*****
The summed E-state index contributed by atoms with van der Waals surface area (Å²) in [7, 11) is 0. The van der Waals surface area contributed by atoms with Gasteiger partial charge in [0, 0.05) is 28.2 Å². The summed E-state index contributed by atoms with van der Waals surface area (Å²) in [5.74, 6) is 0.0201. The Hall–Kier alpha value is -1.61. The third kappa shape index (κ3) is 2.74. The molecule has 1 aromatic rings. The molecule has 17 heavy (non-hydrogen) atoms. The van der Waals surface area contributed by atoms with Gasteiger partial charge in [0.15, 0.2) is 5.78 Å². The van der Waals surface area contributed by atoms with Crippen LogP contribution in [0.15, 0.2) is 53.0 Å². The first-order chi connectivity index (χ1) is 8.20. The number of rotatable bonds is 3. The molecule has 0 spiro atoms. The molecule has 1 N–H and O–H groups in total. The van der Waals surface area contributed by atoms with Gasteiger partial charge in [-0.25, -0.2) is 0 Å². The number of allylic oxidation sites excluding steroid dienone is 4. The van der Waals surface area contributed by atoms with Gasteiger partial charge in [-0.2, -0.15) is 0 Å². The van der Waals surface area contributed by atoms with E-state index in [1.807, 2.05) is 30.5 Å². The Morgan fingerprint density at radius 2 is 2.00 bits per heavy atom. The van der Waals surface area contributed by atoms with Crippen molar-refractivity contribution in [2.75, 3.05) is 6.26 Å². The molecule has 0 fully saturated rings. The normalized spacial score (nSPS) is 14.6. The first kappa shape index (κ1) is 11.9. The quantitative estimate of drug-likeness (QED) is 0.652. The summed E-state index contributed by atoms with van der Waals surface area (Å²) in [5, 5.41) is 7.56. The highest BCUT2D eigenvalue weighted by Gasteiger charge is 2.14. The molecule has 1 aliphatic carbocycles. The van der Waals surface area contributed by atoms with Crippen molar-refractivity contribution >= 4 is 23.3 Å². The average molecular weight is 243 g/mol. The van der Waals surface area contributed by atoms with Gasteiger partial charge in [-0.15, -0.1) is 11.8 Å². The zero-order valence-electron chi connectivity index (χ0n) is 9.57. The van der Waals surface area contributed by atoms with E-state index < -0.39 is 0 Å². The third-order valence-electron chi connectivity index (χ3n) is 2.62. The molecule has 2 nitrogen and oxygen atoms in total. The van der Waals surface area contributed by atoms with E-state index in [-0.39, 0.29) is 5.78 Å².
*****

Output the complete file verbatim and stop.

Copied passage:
The summed E-state index contributed by atoms with van der Waals surface area (Å²) in [7, 11) is 0. The van der Waals surface area contributed by atoms with Gasteiger partial charge in [0, 0.05) is 28.2 Å². The summed E-state index contributed by atoms with van der Waals surface area (Å²) in [5.74, 6) is 0.0201. The Hall–Kier alpha value is -1.61. The third kappa shape index (κ3) is 2.74. The molecule has 1 aromatic rings. The molecule has 17 heavy (non-hydrogen) atoms. The van der Waals surface area contributed by atoms with Gasteiger partial charge in [0.15, 0.2) is 5.78 Å². The van der Waals surface area contributed by atoms with Crippen LogP contribution in [0.15, 0.2) is 53.0 Å². The first-order chi connectivity index (χ1) is 8.20. The number of rotatable bonds is 3. The molecule has 0 spiro atoms. The molecule has 1 N–H and O–H groups in total. The van der Waals surface area contributed by atoms with Gasteiger partial charge in [-0.25, -0.2) is 0 Å². The number of allylic oxidation sites excluding steroid dienone is 4. The van der Waals surface area contributed by atoms with Gasteiger partial charge in [-0.2, -0.15) is 0 Å². The van der Waals surface area contributed by atoms with E-state index in [1.807, 2.05) is 30.5 Å². The Morgan fingerprint density at radius 2 is 2.00 bits per heavy atom. The van der Waals surface area contributed by atoms with Crippen molar-refractivity contribution in [2.75, 3.05) is 6.26 Å². The molecule has 0 fully saturated rings. The normalized spacial score (nSPS) is 14.6. The first kappa shape index (κ1) is 11.9. The quantitative estimate of drug-likeness (QED) is 0.652. The summed E-state index contributed by atoms with van der Waals surface area (Å²) in [5, 5.41) is 7.56. The highest BCUT2D eigenvalue weighted by Gasteiger charge is 2.14. The molecule has 1 aliphatic carbocycles. The van der Waals surface area contributed by atoms with Crippen molar-refractivity contribution >= 4 is 23.3 Å². The average molecular weight is 243 g/mol. The van der Waals surface area contributed by atoms with Gasteiger partial charge in [-0.15, -0.1) is 11.8 Å². The zero-order valence-electron chi connectivity index (χ0n) is 9.57. The van der Waals surface area contributed by atoms with E-state index < -0.39 is 0 Å². The third-order valence-electron chi connectivity index (χ3n) is 2.62. The molecule has 2 nitrogen and oxygen atoms in total. The van der Waals surface area contributed by atoms with E-state index in [-0.39, 0.29) is 5.78 Å².